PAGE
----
Adam Ossin over Masterclass 2007
Welcome to the final concert of the Music in the Making course, spring 2007. The music you are about to experience is our final product, consisting of our original pieces and the performance of other composers. It is meant to represent the content of the course.
Music in the Making is not a musicology course, nor is it a composition course. Mastering our instruments or improving our singing abilities was not the aim of the course. During the semester we were given an overview of Classical Western music, starting with Bach and ending with the present. In the process our composition, singing, and playing skills were developed.
Importantly, there are no prerequisite of any sort to enter the course. This resulted in a very musically diverse group of students. Some of us were brought up with Classical music, and play instruments from a very young age. Others wanted to make some noise so they picked up a guitar and started messing around.
The point of the course, and I guess I could be wrong, was to understand what exactly îmusic╣ is. I am not sure I have a good answer, but this course surely got me thinking. No one would argue that Beethoven╣s Bagatelle in A minor (FY«r Elise), is not music. John Cage╣s 4╣33▓, a musical piece consisting (only) of 4 minutes and 33 seconds of silence, however, is perhaps a different story. I had, and still do have some problem with calling that music, not to mention a composition. The critics seem to like Cage, and so does our teacher, but do we make music when we shut-up? Is music the difference between sound and the absence of sound? And if it is the intention that qualifies something as music, what would you say about the scratching and tormenting attempts of a beginner violin player?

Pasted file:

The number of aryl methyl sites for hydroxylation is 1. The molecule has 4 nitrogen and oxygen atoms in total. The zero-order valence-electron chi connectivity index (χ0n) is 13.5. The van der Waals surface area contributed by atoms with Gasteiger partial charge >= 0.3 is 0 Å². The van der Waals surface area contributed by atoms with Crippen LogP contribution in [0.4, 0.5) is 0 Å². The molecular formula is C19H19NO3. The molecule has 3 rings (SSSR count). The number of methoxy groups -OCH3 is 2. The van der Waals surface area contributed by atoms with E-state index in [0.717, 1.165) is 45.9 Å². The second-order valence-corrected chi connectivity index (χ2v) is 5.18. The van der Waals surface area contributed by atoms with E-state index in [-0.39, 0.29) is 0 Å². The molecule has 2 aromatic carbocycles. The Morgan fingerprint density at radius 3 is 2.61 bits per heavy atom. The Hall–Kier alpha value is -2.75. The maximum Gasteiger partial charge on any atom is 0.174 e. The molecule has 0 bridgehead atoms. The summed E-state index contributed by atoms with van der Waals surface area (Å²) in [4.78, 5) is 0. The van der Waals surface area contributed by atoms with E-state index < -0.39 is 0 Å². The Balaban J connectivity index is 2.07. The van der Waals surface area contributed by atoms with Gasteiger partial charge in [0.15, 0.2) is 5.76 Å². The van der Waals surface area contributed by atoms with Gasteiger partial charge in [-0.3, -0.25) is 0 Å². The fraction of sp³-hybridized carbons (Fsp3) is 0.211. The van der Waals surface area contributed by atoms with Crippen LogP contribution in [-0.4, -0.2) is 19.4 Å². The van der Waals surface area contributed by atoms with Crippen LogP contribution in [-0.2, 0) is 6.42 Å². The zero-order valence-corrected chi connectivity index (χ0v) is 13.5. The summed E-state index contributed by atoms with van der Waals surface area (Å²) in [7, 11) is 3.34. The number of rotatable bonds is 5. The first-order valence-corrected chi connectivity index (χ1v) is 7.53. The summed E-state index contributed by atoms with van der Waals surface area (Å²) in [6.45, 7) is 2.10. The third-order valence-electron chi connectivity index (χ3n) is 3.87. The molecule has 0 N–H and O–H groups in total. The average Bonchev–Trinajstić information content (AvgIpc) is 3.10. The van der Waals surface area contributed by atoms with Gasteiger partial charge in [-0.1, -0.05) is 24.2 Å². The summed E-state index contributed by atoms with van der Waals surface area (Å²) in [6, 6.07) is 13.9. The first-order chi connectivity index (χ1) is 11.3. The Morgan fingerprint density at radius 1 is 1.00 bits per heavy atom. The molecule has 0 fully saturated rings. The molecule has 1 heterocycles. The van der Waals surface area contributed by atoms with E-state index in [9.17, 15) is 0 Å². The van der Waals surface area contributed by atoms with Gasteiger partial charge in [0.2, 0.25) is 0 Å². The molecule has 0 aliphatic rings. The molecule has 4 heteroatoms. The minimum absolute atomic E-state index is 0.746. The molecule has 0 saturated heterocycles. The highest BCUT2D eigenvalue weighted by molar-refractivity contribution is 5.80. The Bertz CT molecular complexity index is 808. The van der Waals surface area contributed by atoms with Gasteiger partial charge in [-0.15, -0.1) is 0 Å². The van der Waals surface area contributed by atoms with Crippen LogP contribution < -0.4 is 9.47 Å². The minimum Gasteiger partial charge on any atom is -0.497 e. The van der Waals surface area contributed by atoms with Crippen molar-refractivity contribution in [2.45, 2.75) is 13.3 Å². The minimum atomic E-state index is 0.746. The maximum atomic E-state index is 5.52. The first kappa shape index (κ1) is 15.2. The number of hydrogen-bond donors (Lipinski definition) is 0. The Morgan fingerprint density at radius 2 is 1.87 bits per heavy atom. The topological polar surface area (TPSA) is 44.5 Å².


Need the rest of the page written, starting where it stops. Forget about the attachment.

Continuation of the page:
During this course we heard and played music ranging from Britney Spears to Stravinsky and Bach. The sounds of a UCU morning were transformed into a musical piece utilizing us as various instruments in the process. Old papers and underpants were thrown apart and the Sanskrit scale was used, simultaneously, as both the lyrical and melodic components of a song.
Obviously there are many aspects to music, and I think that music, just like Music in the Making, does not really have, nor requires, prerequisites. There is no need to be the greatest composer of the generation or a member of the îloudest band in the world╣ to make good music, all that is needed is to simply go for it.
Alright, enough with this quasi-academic introduction, just sit back and relax, raise your lighters and bang your heads when appropriate, and don╣t forget about the free drinks.
I hope you will enjoy the show, Adam (on behalf of HUM 261 Spring 07, represent!)